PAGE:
Heart Failure Society of America

Heart Failure Society of America

Source:

Shah SJ, et al. Late-breaking clinical trials II. Presented at: Heart Failure Society of America Scientific Meeting; Sept. 30-Oct. 6, 2020 (virtual meeting).

Disclosures: The study was funded by Axon Therapies. Shah reports he received research funds from Actelion, AstraZeneca, Cordia, Novartis and Pfizer and consultant fees from Abbott, Actelion, Amgen, AstraZeneca, Aria, Axon, Bayer, Boehringer Ingelheim, Bristol-Myers Squibb, Cardiora, Coridea, CVRx, Cyclerion, Cytokinetics, Edwards, Eisai, Imara, Ionis, Merck, MyoKardia, Novartis, Pfizer, Regeneron, Sanofi, Shifamed, Tenax and United Therapeutics. Redfield reports no relevant financial disclosures.
October 07, 2020
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Ablation of right greater splanchnic nerve may benefit in HFpEF

Source:

Shah SJ, et al. Late-breaking clinical trials II. Presented at: Heart Failure Society of America Scientific Meeting; Sept. 30-Oct. 6, 2020 (virtual meeting).

Disclosures: The study was funded by Axon Therapies. Shah reports he received research funds from Actelion, AstraZeneca, Cordia, Novartis and Pfizer and consultant fees from Abbott, Actelion, Amgen, AstraZeneca, Aria, Axon, Bayer, Boehringer Ingelheim, Bristol-Myers Squibb, Cardiora, Coridea, CVRx, Cyclerion, Cytokinetics, Edwards, Eisai, Imara, Ionis, Merck, MyoKardia, Novartis, Pfizer, Regeneron, Sanofi, Shifamed, Tenax and United Therapeutics. Redfield reports no relevant financial disclosures.
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Endovascular ablation of the right greater splanchnic nerve improved quality of life and exercise capacity in patients with HF with preserved ejection fraction, according to findings from a first-in-human study.

Sanjiv J. Shah, MD, the Neil J. Stone, MD, Professor of Cardiology and director of the Institute for Augmented Intelligence in Medicine – Center for Deep Phenotyping and Precision Therapeutics at Northwestern University Feinberg School of Medicine, presented results from the trial of the greater splanchnic nerve ablation system (Satera, Axon Therapies) at the virtual Heart Failure Society of American Scientific Meeting.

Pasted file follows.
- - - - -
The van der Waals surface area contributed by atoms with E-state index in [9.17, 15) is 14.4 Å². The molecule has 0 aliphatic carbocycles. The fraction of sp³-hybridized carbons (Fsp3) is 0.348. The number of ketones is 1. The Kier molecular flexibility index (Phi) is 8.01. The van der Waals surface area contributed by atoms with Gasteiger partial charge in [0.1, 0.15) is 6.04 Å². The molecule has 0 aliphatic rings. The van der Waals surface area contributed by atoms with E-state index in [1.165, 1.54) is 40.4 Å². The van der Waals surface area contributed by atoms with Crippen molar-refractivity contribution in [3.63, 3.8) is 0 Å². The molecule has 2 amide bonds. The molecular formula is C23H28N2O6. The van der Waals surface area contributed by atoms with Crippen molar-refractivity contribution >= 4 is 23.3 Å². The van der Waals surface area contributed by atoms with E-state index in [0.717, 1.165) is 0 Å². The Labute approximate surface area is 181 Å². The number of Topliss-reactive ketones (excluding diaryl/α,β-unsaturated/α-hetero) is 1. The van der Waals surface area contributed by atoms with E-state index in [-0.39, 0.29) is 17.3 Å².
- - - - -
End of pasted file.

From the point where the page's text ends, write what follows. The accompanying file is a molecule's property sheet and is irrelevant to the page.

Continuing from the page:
Heart
Source: Adobe Stock.

He said patients with HFpEF often have elevated pulmonary capillary wedge pressure on exercise, and the excess blood volume that causes it may come from the splanchnic vascular bed.

The system “seeks to restore volume balance, stop disease progression and improve heart failure symptoms by selectively ablating the neural pathway carrying information from the chronically hyperactive sympathetic nervous system to the splanchnic vascular bed,” he said.

The procedure does not require an implant and can be done on an outpatient basis, he said, noting absence of the right greater splanchnic nerve has not been an issue in treatments for patients with abdominal pain.

For the first-in-human safety study, the researchers performed ablation of the right greater splanchnic nerve on 11 patients (mean age, 70 years; 73% women) with chronic HFpEF and elevated pulmonary capillary wedge pressure. All procedures were successful.

The cohort had improved NYHA class and Kansas City Cardiomyopathy Questionnaire overall score at 1 month and 3 months (P < .05 for all), Shah said.

Mean 6-minute walk distance improved from 273 m at baseline to 342 m at 1 month and 347 m at 3 months (P < .05 for both), while N-terminal pro-B-type natriuretic peptide levels declined from 1,292 pg/mL at baseline to 627 pg/mL at 3 months (P < .05), he said.

No patients had orthostatic hypotension or worsening HF, and four had procedure-related adverse events, all of which were resolved without sequelae, he said.

The study and a previous study of surgical ablation of the right greater splanchnic nerve “demonstrate that permanent right greater splanchnic nerve ablation in HFpEF is well tolerated and results in clinically meaningful improvements in quality of life and exercise capacity,” Shah said.

The next step, he said, is the REBALANCE-HF phase 2 trial, which is scheduled to begin enrolling in January.

Margaret M. Redfield

“These strategies such as splanchnic denervation have the potential to improve hemodynamics, even though they don’t really modify the myocardium,” Margaret M. Redfield, MD, professor of medicine and chair of the division of circulatory failure in the department of cardiology at Mayo Clinic in Rochester, Minnesota, said in a discussant presentation. “They are certainly worthy of continued study.”